PSD2 has a compliance surprise for unaware U.S. merchants
Although PSD2 is only being enforced in the European Economic Area (EEA), European companies are not the only ones who should be paying close attention to these new regulations.
This September, the Payment Services Directive 2 (PSD2) requirement to perform Strong Customer Authentication (SCA) will officially go into effect.
SCA is aimed at combating fraud and we are supportive of the Commission’s objective. As such, Worldpay is proactive in their support of merchants who need to comply while reducing unintended consequences.
For U.S. companies doing business abroad, PSD2 could still have an impact. So as the countdown to September continues, U.S.-based merchants should educate themselves now—especially if they may need to take steps to maintain compliance.
All online transactions in the EEA will be subject to SCA, which requires that two of three authentication factors are used to complete a transaction. Those authentication methods include something only the user knows like a PIN or password; something only the user possesses like a physical card or mobile phone; and biometric information like facial or fingerprint recognition on a mobile phone
So an example of an SCA-compliant transaction would be a consumer using their mobile phone to order a product online, and the checkout uses his fingerprint to confirm the purchase. While PSD2 does potentially add more steps in the payment process, it is meant to help combat rising online fraud and protect consumers.
If your business operates globally and processes any payments locally in the EEA, you may be subject to the directive. If a merchant cannot authenticate or exempt a transaction based on the SCA criteria after the September deadline, then there is significant risk that issuers will decline the transaction, which could cause merchants to lose sales and revenue.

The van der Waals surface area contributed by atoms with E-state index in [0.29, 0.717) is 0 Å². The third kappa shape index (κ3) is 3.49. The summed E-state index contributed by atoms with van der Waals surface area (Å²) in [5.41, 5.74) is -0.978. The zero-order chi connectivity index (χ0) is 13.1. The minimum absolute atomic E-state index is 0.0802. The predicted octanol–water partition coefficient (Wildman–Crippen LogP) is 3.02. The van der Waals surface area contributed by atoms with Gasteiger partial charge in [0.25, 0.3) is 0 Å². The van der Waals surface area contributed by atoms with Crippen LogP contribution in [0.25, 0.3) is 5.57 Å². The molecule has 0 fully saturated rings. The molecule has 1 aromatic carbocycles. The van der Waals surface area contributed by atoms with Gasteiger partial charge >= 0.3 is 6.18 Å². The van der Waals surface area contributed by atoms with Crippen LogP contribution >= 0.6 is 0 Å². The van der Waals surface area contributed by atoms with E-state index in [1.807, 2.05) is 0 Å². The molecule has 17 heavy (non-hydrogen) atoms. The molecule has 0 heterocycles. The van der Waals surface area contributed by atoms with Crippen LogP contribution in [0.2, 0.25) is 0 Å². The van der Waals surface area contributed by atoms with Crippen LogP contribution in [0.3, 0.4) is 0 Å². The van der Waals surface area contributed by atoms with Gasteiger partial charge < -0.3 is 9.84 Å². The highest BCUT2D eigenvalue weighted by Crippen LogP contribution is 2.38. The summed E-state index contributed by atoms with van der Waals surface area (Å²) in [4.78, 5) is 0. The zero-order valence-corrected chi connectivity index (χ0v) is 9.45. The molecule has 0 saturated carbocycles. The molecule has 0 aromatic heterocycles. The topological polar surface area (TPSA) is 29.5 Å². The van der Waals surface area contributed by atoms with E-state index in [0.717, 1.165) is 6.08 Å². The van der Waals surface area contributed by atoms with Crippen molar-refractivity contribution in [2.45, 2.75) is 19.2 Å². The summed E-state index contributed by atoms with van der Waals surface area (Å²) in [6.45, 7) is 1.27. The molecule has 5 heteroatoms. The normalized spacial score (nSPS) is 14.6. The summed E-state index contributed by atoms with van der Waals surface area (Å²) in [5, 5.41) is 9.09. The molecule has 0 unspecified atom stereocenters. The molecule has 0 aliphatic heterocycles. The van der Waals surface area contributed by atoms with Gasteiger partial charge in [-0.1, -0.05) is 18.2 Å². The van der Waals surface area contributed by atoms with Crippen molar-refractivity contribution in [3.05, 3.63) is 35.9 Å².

There are three types of exclusions to SCA. If the card issuer or payment acquirer are U.S.-based in respect of a particular transaction, it is out of scope. While the initial payment of a subscription service is subject to SCA, each recurring transaction can be excluded. Finally, mail order and telephone order transactions are also excluded.
There are also a few other ways a merchant could qualify for an SCA exemption.
Low-value transactions. Transactions less than €30 can qualify for exemption for up to five consecutive transactions, or a total of €100.
Whitelisting. After the first SCA-verified purchase, consumers can whitelist merchants to avoid future SCA requirements.
Corporate payments. Corporate cards not in a cardholder’s name are exempt.
PSD2 is all about adding new levels of security to transactions, particularly to combat online fraud to protect consumers and merchants. U.S. merchants need to do their research now, seek independent legal advice, and work with their payments provider to determine their exact needs and next steps in order to stay compliant and not risk losing revenue.